July 9, 2020

Why Taxpayers May Want to File a Protective Claim With the IRS for a Refund of ACA-Related Taxes

Following the enactment of tax reform legislation in 2017 commonly known as the Tax Cuts and Jobs Act (TCJA), the constitutionality of the “individual mandate” under the Affordable Care Act (ACA) came into question and is one of the issues to be decided in a case now pending before the United States Supreme Court.

The stakes – and urgency – for some taxpayers might be high enough, if the ACA is ruled unconstitutional, for them to proactively file a protective claim with the Internal Revenue Service for a refund for ACA-related taxes paid starting in tax year 2016. But the deadline to file a protective claim for the 2016 tax year is next Wednesday, July 15, 2020.


Under the ACA, the individual mandate created a tax penalty for individual taxpayers without health insurance. In 2012, the Supreme Court ruled that the individual mandate was constitutional as the penalty on individuals who did not buy health insurance was a tax, and Congress had the power to impose. However, the TCJA amended the ACA to provide that the penalty imposed on individuals who did not buy health insurance was zero. In response, a group of states led by Texas went to federal court claiming that the individual mandate was unconstitutional because the penalty was now zero, and therefore no longer a tax, which has now made its way to the Supreme Court. The justices are expected to hear the case later this year, with a decision most likely to be made some time in 2021.

Tax Implications Under ACA

As a result of the ACA, taxpayers became subject to the 0.9% Additional Medicare Tax and the 3.8% Net Investment Income Tax (ACA Income Taxes). The Additional Medicare Tax affects individuals, and the Net Investment Income Tax affects individuals, estates and trusts. One of the issues before the Supreme Court is whether the individual mandate can be severed from the rest of the ACA. If it cannot, and all of the ACA is deemed to be unconstitutional, the ACA Income Taxes would most likely also be eliminated.

Statute of Limitations

Generally, a taxpayer may make a claim for refund on the taxpayer’s income tax return during the three-year period from the due date of the return or the date the return was filed, whichever is later. By way of illustration, if the taxpayer filed on March 20, the three-year period would begin on April 15. If the taxpayer extended the filing date of the taxpayer’s income tax return, the three-year period would begin on the date the taxpayer filed, whether October 15 or any date before October 15.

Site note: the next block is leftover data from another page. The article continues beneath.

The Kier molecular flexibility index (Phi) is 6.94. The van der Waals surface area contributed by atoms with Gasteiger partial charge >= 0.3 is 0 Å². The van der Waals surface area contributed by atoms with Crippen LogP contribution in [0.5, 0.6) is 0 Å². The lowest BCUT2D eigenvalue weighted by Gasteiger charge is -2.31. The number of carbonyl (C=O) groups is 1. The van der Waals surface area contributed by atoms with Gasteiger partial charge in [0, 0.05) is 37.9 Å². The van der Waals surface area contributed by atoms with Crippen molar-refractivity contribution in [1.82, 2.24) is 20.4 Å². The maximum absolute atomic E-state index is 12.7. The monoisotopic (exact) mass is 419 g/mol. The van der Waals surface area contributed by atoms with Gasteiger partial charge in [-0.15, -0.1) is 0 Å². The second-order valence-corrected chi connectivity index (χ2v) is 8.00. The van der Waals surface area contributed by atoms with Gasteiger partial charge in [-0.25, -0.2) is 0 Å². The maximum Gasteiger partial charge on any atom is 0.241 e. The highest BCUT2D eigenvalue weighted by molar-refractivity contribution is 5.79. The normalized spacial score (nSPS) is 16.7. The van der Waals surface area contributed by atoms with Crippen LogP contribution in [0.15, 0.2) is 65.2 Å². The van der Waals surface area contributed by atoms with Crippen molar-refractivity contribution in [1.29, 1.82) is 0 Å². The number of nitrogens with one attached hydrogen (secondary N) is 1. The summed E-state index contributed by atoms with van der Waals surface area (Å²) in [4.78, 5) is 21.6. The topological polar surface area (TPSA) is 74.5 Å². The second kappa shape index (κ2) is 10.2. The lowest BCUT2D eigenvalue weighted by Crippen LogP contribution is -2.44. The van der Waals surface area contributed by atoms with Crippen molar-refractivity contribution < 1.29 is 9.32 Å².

Impact of Case on Taxpayer

If the Supreme Court rules that the whole of the ACA is unconstitutional, and if the ACA Income Taxes are eliminated, and if the elimination of the ACA Income Taxes are retroactive to previous tax years, a taxpayer may file a protective claim for refund for its 2016 tax year that would keep the taxpayer’s 2016 tax year open for a potential refund. In addition, because the case may not be decided until 2021, a taxpayer may desire to also file a protective claim for refund for its 2017 tax year as well. As noted, several steps will need to be met for a taxpayer to receive a potential refund. Each taxpayer will need to weigh the benefits of filing a protective claim for refund and make its own determination.

Protective Claim for Refund

A taxpayer may file a protective claim for refund when the taxpayer’s right to a refund is contingent on future events and may not be determinable until after the statute of limitations expires. A taxpayer’s statute of limitations with regards to its 2016 tax year (filed in 2017) is set to expire in 2020. If a taxpayer filed its 2016 tax return on or before April 15, 2017, the taxpayer’s statute of limitations will expire on July 15, 2020, due to the extension of time for time-sensitive actions due to COVID-19.

Thus, if a taxpayer desires to file a protective claim for refund, the taxpayer must do so by the appropriate time in 2020. We have drafted a sample letter that may be used to file a protective claim for refund (links below). We recommend sending the letter via certified mail to obtain proof of timely filing. The sample letters can be used for any state; please refer to the chart attached to the letter for the appropriate mailing address.

Individual sample letter

Trust or estate sample letter

For additional information, or assistance filing a protective claim for refund, please contact a member of Gould & Ratner’s Tax Planning and Compliance Practice.